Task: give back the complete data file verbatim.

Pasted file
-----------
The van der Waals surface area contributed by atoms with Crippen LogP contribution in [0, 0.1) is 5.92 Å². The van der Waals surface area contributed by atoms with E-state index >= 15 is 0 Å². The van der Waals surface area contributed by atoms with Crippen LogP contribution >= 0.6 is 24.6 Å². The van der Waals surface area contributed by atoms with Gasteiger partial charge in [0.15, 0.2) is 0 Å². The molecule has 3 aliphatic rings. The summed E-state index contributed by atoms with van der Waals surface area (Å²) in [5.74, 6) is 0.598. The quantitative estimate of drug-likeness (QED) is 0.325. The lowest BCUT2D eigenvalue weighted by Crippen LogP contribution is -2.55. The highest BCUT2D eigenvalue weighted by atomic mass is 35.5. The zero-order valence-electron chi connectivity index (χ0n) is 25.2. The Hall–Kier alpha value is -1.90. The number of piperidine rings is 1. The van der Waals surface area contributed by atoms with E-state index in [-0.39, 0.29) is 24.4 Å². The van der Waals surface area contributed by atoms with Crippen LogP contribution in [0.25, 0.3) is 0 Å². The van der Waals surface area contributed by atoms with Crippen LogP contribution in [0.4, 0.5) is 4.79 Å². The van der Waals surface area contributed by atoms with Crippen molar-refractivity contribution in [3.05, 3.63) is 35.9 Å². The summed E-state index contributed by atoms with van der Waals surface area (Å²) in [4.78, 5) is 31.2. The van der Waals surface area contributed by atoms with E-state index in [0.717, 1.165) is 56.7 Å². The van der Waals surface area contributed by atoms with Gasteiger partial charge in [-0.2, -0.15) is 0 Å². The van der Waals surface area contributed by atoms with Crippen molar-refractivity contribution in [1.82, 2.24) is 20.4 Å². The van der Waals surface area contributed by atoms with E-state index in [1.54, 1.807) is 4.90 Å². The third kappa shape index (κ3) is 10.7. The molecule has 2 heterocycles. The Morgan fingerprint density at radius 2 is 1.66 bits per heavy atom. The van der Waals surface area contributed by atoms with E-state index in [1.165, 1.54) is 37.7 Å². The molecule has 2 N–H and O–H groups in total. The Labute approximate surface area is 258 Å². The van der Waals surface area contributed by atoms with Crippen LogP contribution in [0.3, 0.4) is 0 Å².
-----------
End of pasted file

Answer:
The van der Waals surface area contributed by atoms with Crippen LogP contribution in [0, 0.1) is 5.92 Å². The van der Waals surface area contributed by atoms with E-state index >= 15 is 0 Å². The van der Waals surface area contributed by atoms with Crippen LogP contribution >= 0.6 is 24.6 Å². The van der Waals surface area contributed by atoms with Gasteiger partial charge in [0.15, 0.2) is 0 Å². The molecule has 3 aliphatic rings. The summed E-state index contributed by atoms with van der Waals surface area (Å²) in [5.74, 6) is 0.598. The quantitative estimate of drug-likeness (QED) is 0.325. The lowest BCUT2D eigenvalue weighted by Crippen LogP contribution is -2.55. The highest BCUT2D eigenvalue weighted by atomic mass is 35.5. The zero-order valence-electron chi connectivity index (χ0n) is 25.2. The Hall–Kier alpha value is -1.90. The number of piperidine rings is 1. The van der Waals surface area contributed by atoms with E-state index in [-0.39, 0.29) is 24.4 Å². The van der Waals surface area contributed by atoms with Crippen LogP contribution in [0.25, 0.3) is 0 Å². The van der Waals surface area contributed by atoms with Crippen LogP contribution in [0.4, 0.5) is 4.79 Å². The van der Waals surface area contributed by atoms with Crippen molar-refractivity contribution in [3.05, 3.63) is 35.9 Å². The summed E-state index contributed by atoms with van der Waals surface area (Å²) in [4.78, 5) is 31.2. The van der Waals surface area contributed by atoms with E-state index in [0.717, 1.165) is 56.7 Å². The van der Waals surface area contributed by atoms with Gasteiger partial charge in [-0.2, -0.15) is 0 Å². The van der Waals surface area contributed by atoms with Crippen molar-refractivity contribution in [1.82, 2.24) is 20.4 Å². The van der Waals surface area contributed by atoms with E-state index in [1.54, 1.807) is 4.90 Å². The third kappa shape index (κ3) is 10.7. The molecule has 2 heterocycles. The Morgan fingerprint density at radius 2 is 1.66 bits per heavy atom. The van der Waals surface area contributed by atoms with E-state index in [1.165, 1.54) is 37.7 Å². The molecule has 2 N–H and O–H groups in total. The Labute approximate surface area is 258 Å². The van der Waals surface area contributed by atoms with Crippen LogP contribution in [0.3, 0.4) is 0 Å².